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Python chr()

Ever wonder how Python stores characters internally? For instance, the character “A” is denoted by the integer “65”, the character “B” is denoted by “66”, and so on. These representations are known as ASCII representations (American Standard Code For Information Interchange) which are primarily aimed at letters, numbers, and a few special characters that you will find on your keyboard. chr() is a Python function to map the integer representation to the character it denotes. The chr() function is quite versatile and uses Unicode formats which can be viewed as a superset of ASCII.
Let us try the chr() function out. Consider the following code:
It prints:
Let us guess the encoding of Z. Encodings for consecutive characters are usually also consecutive. So the encoding for Z is likely to be: 65+26-1. Let us try:
This gives as expected:
Similarly, the unicode representation of ‘a’ is 97, so we can try:
This gives:
The input to the chr function is usually bounded and depends on your implementation, library, and other considerations. Consider trying chr() with a very large integer:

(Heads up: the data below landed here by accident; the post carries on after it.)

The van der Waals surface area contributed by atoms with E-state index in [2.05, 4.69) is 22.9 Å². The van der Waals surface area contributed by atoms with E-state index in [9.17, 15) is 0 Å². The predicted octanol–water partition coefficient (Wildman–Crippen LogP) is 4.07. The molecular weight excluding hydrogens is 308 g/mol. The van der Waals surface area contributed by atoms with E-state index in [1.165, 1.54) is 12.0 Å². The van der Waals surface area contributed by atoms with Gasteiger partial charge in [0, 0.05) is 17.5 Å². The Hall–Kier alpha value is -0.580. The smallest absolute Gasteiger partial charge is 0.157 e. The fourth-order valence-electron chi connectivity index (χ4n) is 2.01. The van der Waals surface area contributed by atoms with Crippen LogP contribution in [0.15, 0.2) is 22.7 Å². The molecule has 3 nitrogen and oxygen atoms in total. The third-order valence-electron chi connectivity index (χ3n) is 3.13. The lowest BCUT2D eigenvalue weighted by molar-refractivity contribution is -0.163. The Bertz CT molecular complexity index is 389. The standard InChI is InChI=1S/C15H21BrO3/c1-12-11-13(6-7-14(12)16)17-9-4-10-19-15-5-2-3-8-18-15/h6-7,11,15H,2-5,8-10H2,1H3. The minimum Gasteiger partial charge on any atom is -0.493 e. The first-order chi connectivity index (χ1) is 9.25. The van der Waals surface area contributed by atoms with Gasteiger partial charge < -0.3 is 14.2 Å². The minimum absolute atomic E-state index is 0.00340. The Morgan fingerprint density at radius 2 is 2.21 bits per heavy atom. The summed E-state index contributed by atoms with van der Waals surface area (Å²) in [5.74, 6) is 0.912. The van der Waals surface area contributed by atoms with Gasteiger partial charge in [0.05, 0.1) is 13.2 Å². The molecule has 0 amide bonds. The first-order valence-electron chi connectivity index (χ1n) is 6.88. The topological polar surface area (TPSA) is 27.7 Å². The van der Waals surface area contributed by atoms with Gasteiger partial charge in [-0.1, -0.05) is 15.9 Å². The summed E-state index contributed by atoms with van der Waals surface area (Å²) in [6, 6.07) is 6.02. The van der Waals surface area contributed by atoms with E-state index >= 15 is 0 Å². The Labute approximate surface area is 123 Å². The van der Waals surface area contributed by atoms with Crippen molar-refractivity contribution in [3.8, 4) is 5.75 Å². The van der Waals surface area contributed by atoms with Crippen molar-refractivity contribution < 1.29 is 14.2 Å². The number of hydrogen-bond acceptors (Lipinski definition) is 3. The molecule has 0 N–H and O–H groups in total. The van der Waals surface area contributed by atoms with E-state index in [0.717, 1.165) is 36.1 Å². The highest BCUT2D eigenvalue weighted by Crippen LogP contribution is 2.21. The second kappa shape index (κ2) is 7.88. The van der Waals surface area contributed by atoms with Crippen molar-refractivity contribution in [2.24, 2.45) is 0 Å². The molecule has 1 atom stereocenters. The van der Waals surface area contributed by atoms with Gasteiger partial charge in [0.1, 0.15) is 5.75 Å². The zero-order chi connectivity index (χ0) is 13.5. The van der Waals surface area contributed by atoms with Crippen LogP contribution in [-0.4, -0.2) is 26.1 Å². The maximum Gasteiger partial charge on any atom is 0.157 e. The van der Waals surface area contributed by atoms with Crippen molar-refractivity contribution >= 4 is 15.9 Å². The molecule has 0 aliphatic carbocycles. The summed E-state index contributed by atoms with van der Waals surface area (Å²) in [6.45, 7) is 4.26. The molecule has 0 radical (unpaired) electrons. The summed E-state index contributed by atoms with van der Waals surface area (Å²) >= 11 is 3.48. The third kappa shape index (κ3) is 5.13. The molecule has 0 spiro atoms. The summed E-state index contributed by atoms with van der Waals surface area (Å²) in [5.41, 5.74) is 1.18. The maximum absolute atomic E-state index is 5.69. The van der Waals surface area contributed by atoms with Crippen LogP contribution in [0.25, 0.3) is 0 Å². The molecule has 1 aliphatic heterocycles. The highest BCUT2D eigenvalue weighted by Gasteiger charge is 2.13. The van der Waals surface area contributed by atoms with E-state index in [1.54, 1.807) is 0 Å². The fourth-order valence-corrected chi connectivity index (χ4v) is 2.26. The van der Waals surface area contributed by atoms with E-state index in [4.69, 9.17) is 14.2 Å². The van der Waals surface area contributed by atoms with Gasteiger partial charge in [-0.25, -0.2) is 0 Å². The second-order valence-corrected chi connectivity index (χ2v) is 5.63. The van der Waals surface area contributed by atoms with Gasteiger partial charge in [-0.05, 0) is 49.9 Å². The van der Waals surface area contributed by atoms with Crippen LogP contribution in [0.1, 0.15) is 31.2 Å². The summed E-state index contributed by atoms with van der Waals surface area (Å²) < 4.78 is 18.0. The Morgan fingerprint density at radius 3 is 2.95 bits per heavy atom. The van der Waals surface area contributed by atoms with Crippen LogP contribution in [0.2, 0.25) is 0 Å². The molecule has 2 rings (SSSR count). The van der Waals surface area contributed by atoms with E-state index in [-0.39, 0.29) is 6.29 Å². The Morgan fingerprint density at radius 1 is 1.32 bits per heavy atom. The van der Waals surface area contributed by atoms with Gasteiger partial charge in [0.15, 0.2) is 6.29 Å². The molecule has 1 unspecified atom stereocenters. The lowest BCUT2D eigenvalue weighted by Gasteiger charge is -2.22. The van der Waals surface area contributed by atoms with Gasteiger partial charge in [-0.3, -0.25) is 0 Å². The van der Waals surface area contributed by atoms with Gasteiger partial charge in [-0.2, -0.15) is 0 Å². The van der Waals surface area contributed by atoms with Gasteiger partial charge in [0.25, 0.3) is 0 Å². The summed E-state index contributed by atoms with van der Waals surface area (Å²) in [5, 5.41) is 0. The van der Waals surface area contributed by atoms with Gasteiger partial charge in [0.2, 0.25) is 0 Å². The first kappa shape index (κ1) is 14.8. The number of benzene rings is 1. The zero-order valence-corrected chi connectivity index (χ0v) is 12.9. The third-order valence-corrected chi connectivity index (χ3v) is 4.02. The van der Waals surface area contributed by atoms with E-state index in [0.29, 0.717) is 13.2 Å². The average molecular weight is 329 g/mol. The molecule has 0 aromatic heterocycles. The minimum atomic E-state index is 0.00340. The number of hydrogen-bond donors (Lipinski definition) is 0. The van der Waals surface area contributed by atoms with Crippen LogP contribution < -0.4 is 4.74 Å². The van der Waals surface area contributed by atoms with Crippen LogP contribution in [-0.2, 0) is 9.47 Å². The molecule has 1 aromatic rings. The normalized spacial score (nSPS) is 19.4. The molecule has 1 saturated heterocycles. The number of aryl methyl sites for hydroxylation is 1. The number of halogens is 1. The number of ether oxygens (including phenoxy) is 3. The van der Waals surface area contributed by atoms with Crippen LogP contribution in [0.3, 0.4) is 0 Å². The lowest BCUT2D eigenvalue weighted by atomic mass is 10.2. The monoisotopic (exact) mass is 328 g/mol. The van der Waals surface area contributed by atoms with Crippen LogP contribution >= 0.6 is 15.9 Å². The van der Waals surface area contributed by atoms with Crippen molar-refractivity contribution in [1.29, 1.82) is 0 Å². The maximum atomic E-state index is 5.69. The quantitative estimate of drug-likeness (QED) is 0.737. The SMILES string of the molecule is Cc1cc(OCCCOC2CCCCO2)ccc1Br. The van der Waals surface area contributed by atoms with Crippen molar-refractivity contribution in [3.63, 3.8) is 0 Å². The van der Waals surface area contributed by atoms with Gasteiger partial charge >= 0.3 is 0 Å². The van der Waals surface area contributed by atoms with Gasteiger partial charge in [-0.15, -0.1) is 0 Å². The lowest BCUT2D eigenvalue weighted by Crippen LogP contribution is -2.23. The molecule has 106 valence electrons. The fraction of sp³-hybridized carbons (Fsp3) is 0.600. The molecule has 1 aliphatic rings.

This outputs:
Thus Python is giving you feedback that the input to chr() can be a maximum of “0x110000” which is a hexadecimal number (note the 0x in front). Similarly, the smallest value of chr() can be 0. So if we try:
we will get the same error:
The above examples should highlight that we can also give inputs to chr() in hexadecimal notation. Since “65” in decimal is “41” in hexadecimal, we can do:
and obtain the same output as before:
You can print a smiley by using its unicode representation:
yielding the output:
Similarly a tennis ball is denoted by the unicode character “0x1F3BE” so the following code:
outputs a tennis ball.
Checkout https://unicode.org for a complete list of all unicode characters.
For some pictorial fun, try the following program to print unicode characters from a starting hexadecimal value to an ending value:
The output is:
Enjoy!

The inverse of chr() is ord()

Just like chr() gives the character for a specific unicode value, ord() returns the unicode value for a given character. For instance, we can try:
and this will give:
Thus, if you do:
The output will be
In the above segment of code, if we replace 65 by any number, we will obtain the same value back. If we try:
we will get:
Thus ord() and chr() are inverses of each other.
Interested in more things Python? See our blogpost on Python's enumerate() capability. Also if you like Python+math content, see our blogpost on Magic Squares. Finally, master the Python print function!
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